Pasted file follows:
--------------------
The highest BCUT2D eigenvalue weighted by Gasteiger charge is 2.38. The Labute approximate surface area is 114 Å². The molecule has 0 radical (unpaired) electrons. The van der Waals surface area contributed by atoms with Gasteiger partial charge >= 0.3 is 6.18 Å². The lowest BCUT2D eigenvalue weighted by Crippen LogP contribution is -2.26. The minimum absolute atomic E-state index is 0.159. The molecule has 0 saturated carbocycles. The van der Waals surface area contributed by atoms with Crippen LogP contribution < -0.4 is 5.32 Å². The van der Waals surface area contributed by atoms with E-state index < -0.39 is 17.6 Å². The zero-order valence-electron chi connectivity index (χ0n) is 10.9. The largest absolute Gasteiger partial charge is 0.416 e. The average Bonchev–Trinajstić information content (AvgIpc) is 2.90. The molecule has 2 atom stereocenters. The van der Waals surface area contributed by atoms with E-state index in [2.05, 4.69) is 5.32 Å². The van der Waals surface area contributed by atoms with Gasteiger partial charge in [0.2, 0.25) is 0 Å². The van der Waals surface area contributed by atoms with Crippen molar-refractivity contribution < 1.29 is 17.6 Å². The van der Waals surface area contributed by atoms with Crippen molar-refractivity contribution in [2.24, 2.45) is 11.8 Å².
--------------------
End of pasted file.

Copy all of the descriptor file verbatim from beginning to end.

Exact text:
The highest BCUT2D eigenvalue weighted by Gasteiger charge is 2.38. The Labute approximate surface area is 114 Å². The molecule has 0 radical (unpaired) electrons. The van der Waals surface area contributed by atoms with Gasteiger partial charge >= 0.3 is 6.18 Å². The lowest BCUT2D eigenvalue weighted by Crippen LogP contribution is -2.26. The minimum absolute atomic E-state index is 0.159. The molecule has 0 saturated carbocycles. The van der Waals surface area contributed by atoms with Crippen LogP contribution < -0.4 is 5.32 Å². The van der Waals surface area contributed by atoms with E-state index < -0.39 is 17.6 Å². The zero-order valence-electron chi connectivity index (χ0n) is 10.9. The largest absolute Gasteiger partial charge is 0.416 e. The average Bonchev–Trinajstić information content (AvgIpc) is 2.90. The molecule has 2 atom stereocenters. The van der Waals surface area contributed by atoms with E-state index in [2.05, 4.69) is 5.32 Å². The van der Waals surface area contributed by atoms with Gasteiger partial charge in [0.2, 0.25) is 0 Å². The van der Waals surface area contributed by atoms with Crippen molar-refractivity contribution < 1.29 is 17.6 Å². The van der Waals surface area contributed by atoms with Crippen molar-refractivity contribution in [2.24, 2.45) is 11.8 Å².